The compost industry may be promoting stability and maturity tests for compost that are neither current with published science nor consistent with emerging soil markets,- this in a new report by Woods End Labs presented to Sustainable Sites Initiative. The report examines the origins of commonly accepted compost stability guidelines in the USA and Europe, highlighting the near complete absence of calibration of these tests to relevant horticultural traits. The investigation casts significant doubt as to whether common compost tests are appropriate for soil building, container media and constructed soils.”If you compare so-called “stable” composts to natural soil systems, the discrepancy in biological properties is enormous”, reports principal author Dr. Brinton. Inappropriate compost stability tests may be harmful and could set back the burgeoning interest in areas such as amending disturbed, depleted and manufactured soil ecosystems. “Skills are involved in sourcing materials suitably stable to foster and sustain healthy growing environments”. The paper recollects the dramatic failure of Biosphere 2 (Arizona) due to excessive CO2 production from compost-amended soil. In a recent Manhattan project unstable compost caused a street to be cordoned-off to allow ammonia to dissipate.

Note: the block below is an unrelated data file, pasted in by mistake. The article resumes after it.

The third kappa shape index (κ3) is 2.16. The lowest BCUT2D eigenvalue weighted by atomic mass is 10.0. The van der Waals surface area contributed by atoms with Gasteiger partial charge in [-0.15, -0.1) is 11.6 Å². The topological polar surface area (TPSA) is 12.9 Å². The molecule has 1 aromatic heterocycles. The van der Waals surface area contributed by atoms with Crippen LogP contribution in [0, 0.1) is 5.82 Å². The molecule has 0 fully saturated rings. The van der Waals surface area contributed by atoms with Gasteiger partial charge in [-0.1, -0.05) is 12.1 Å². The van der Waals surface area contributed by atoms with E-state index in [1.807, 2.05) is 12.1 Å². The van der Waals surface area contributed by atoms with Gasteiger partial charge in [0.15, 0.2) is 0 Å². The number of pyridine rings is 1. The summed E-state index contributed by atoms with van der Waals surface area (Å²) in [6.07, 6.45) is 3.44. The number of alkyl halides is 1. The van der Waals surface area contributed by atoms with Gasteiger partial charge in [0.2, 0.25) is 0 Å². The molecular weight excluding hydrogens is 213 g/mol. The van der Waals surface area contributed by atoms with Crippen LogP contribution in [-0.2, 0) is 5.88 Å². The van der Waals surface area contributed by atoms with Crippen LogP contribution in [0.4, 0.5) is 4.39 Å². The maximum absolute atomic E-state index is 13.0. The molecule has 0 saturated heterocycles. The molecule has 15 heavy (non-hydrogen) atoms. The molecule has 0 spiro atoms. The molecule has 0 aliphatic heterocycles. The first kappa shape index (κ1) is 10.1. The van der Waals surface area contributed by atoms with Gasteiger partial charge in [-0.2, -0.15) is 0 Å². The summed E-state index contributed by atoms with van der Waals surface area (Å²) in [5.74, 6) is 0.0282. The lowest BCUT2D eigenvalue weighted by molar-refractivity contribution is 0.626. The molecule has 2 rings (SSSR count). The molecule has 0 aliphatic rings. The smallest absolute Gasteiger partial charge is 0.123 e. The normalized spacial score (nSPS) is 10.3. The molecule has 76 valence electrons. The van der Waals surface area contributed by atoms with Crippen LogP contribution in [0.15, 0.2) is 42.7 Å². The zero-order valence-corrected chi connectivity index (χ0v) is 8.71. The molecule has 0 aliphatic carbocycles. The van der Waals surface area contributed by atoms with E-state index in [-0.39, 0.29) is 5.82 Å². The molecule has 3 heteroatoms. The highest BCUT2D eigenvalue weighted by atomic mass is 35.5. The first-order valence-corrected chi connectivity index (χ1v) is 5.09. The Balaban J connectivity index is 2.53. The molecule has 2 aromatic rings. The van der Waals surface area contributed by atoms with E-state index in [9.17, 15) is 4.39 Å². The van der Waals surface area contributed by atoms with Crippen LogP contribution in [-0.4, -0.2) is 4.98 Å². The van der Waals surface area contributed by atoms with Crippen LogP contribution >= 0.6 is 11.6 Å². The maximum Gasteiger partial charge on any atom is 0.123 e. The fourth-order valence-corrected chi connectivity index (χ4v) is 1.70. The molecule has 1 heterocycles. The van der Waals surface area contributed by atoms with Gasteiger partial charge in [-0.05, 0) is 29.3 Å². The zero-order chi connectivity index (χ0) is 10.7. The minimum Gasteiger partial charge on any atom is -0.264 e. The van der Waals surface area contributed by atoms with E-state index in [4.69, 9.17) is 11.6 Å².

Woods End scientists propose reporting stability as CO2 or O2 exchange per unit volume (g/liter) as an alternative to traditional gravimetric (weight-based) approaches. The new approach represents the behavior of the whole growing media environment, rather than the absolute properties of the organic matter. The Solvita® test was designed to do this as a field test and provides a different measure of stability than other lab tests since it integrates respiration with bulk-density. Test results show that volume respiration may actually increase with age while apparent gravimetric stability appears to be declining. “Which unit is useful depends on the application”. The report presents charts and tables comparing USDA values for soil respiration to norms for compost and this reveals that stability values accepted in the compost industry, can be 20 to 100 times higher than those encountered in natural soil-ecosystems.
In proposing volumetric respiration, which is the exchange of CO2 for O2 in a standard volume (1-liter) Woods End points out that other useful volumetric tests have been available, such as the Dewar self-heating test and the closed-cress test, but none have been given serious attention in the USA. “Volumetric tests need to be re-appreciated for their practical application to high-end horticultural applications”. The essay is available at